Increasingly, the procedural rules of the MMBA are being used to prevent public agencies from making needed changes in the way they do business.
Bargaining season in the public sector is here again, and this year promises to be very challenging. After years of concession bargaining, employee expectations are rising with the economy.
Although things are moving in the right direction, we ain’t there yet.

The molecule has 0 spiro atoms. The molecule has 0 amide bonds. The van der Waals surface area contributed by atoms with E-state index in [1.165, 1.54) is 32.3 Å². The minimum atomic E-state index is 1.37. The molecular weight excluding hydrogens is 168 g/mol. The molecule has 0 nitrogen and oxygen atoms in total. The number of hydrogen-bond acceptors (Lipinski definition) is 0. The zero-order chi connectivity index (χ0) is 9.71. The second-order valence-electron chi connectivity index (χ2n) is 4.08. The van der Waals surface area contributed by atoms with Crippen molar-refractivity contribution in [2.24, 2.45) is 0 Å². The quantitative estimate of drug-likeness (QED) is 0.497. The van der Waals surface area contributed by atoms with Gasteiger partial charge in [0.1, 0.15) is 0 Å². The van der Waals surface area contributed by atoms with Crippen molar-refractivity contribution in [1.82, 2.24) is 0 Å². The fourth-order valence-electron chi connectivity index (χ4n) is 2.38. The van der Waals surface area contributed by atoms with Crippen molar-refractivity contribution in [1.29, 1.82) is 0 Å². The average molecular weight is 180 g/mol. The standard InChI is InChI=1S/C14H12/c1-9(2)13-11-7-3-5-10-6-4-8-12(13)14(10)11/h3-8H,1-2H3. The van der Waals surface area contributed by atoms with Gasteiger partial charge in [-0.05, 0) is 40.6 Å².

Even buying the house next to the city manager in the heat of a labor dispute cannot make money appear.
While mandatory fact-finding may further public agency understanding and goals, it’s exactly what local government didn’t need in this era of shrinking budgets.
What all of these emergencies have in common are local and state governments in terrible financial distress.
Questions persist about whether various provisions of the California Labor Code apply to state and local public agencies. This debate is significant because some provisions of state wage and hour laws and the regulations issued under the laws are broader than federal law.